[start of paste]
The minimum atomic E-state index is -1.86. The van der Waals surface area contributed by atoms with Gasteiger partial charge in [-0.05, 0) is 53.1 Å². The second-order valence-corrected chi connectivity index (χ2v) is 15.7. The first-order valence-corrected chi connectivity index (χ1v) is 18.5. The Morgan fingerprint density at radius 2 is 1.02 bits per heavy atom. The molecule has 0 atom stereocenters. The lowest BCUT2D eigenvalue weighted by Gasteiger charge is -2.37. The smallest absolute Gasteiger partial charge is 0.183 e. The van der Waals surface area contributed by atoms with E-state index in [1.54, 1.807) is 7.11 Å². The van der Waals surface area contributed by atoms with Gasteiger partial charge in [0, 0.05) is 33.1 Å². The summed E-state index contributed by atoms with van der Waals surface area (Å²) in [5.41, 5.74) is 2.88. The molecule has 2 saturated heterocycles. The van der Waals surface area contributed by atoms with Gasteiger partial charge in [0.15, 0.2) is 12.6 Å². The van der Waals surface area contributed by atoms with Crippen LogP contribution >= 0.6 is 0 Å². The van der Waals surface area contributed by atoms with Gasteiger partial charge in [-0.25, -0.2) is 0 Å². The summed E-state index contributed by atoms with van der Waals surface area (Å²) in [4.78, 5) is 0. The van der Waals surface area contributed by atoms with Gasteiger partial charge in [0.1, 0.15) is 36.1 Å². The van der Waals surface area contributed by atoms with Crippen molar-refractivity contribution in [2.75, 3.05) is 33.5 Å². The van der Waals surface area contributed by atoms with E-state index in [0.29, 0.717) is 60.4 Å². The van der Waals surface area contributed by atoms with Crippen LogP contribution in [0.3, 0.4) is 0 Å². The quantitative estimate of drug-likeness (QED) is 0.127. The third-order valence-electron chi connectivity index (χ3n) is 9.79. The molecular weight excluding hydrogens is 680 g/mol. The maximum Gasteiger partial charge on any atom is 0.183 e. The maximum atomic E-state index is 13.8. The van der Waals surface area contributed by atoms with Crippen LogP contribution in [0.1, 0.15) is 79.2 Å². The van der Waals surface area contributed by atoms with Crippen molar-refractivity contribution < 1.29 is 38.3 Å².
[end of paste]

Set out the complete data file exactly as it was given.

The minimum atomic E-state index is -1.86. The van der Waals surface area contributed by atoms with Gasteiger partial charge in [-0.05, 0) is 53.1 Å². The second-order valence-corrected chi connectivity index (χ2v) is 15.7. The first-order valence-corrected chi connectivity index (χ1v) is 18.5. The Morgan fingerprint density at radius 2 is 1.02 bits per heavy atom. The molecule has 0 atom stereocenters. The lowest BCUT2D eigenvalue weighted by Gasteiger charge is -2.37. The smallest absolute Gasteiger partial charge is 0.183 e. The van der Waals surface area contributed by atoms with E-state index in [1.54, 1.807) is 7.11 Å². The van der Waals surface area contributed by atoms with Gasteiger partial charge in [0, 0.05) is 33.1 Å². The summed E-state index contributed by atoms with van der Waals surface area (Å²) in [5.41, 5.74) is 2.88. The molecule has 2 saturated heterocycles. The van der Waals surface area contributed by atoms with Gasteiger partial charge in [0.15, 0.2) is 12.6 Å². The van der Waals surface area contributed by atoms with Crippen LogP contribution >= 0.6 is 0 Å². The van der Waals surface area contributed by atoms with Gasteiger partial charge in [-0.25, -0.2) is 0 Å². The summed E-state index contributed by atoms with van der Waals surface area (Å²) in [4.78, 5) is 0. The van der Waals surface area contributed by atoms with Gasteiger partial charge in [0.1, 0.15) is 36.1 Å². The van der Waals surface area contributed by atoms with Crippen molar-refractivity contribution in [2.75, 3.05) is 33.5 Å². The van der Waals surface area contributed by atoms with E-state index in [0.29, 0.717) is 60.4 Å². The van der Waals surface area contributed by atoms with Crippen LogP contribution in [0.3, 0.4) is 0 Å². The quantitative estimate of drug-likeness (QED) is 0.127. The third-order valence-electron chi connectivity index (χ3n) is 9.79. The molecular weight excluding hydrogens is 680 g/mol. The maximum Gasteiger partial charge on any atom is 0.183 e. The maximum atomic E-state index is 13.8. The van der Waals surface area contributed by atoms with Crippen LogP contribution in [0.1, 0.15) is 79.2 Å². The van der Waals surface area contributed by atoms with Crippen molar-refractivity contribution < 1.29 is 38.3 Å².